President Obama and South Korean President Lee Myung-bak told their respective citizens at a press conference in Seoul Thursday that there's nothing to fear in a U.S.-Korea Free Trade Agreement beyond improved relations and economic conditions.
"American companies and workers are very confident in our ability to compete," Obama said alongside Lee. "And we recognize that there is not only an economic, but a strategic interest in expanding our ties to South Korea."
The 2007 trade pact has languished on Capitol Hill over concerns it would exacerbate trade imbalances between the U.S. and South Korea and unfairly punish U.S. automakers who see impediments in getting their vehicles access to the South Korean market.
"Korea is the most vivid example of a one-way street," Rep. Sandy Levin (D-MI) the Chairman of the Ways and Means Trade subcommittee laments. "If the executive branch won't stand up for the domestic automobile industry on the worst of a one-way street, then it won't stand up for the auto industry on anything."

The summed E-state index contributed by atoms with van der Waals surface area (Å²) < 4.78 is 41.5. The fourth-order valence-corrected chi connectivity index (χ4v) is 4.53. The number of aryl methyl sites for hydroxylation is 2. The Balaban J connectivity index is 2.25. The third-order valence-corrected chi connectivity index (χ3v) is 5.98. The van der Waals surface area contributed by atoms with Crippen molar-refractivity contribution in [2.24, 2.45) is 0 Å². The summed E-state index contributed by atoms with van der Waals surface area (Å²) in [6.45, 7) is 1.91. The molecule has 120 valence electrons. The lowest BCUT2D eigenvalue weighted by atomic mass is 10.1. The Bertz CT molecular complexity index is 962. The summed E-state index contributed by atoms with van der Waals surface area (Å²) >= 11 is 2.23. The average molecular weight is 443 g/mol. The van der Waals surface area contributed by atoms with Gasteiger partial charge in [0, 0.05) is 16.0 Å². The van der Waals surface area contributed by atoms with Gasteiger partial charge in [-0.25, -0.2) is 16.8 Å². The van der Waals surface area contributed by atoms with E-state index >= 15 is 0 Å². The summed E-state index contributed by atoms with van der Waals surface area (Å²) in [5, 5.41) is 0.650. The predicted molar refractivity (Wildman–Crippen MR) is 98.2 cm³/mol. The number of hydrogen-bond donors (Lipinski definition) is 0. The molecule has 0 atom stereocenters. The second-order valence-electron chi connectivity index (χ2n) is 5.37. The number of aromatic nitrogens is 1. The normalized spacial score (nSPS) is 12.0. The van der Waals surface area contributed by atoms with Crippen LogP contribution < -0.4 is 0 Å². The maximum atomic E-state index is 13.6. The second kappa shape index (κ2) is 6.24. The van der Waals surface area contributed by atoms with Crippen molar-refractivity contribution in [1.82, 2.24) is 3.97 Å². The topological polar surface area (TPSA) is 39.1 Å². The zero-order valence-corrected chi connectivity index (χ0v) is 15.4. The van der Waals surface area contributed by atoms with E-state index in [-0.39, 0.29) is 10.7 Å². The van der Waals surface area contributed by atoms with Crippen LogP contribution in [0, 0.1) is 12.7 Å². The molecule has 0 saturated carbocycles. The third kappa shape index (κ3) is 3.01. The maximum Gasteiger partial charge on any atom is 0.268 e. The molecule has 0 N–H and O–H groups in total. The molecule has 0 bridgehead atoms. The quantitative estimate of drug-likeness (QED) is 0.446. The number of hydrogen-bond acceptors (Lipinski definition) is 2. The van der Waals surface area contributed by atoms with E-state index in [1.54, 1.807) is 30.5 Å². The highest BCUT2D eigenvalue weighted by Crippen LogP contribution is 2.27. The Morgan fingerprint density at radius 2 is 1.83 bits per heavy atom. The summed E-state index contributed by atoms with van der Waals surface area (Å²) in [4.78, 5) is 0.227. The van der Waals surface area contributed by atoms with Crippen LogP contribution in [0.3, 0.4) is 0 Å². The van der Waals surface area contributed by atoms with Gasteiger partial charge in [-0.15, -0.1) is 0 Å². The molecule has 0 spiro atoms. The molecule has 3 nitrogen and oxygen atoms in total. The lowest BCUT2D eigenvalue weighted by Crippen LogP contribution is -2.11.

But President Lee said critics are already starting from a point of misinformation, "In the United States, I think there is a misperception that the [U.S.-Korean Free Trade Agreement], once it is passed-- it is somehow only going to benefit Korea and be detrimental to American consumers, which is not true."
Lee addressed the concerns of both autoworkers unions and auto companies head-on, "If there is (sic) any problems in the automotive sector…then we are ready to resolve this issue."
If ratified, the trade deal would be the largest free trade pact since the North American Free Trade Agreement (NAFTA) of 1994.
Though he wasn't able to seal the deal before his meetings with Lee, President Obama is still optimistic over its fate on the Hill. He told Fox's Major Garrett in a sit-down interview that he's pushing for ratification at some point in 2010. "Well, the question is whether we can get it done in the beginning of 2010, whether we can get it done at the end of 2010 -- there's still some details that need to be worked out," he said.
He added that he sympathizes with the critics. "Overall, I think it's a potential good deal for U.S. exporters. But there's certain sectors of the economy that aren't dealt with as affectively and that's something that I'm going to be talking to talking to President Lee about."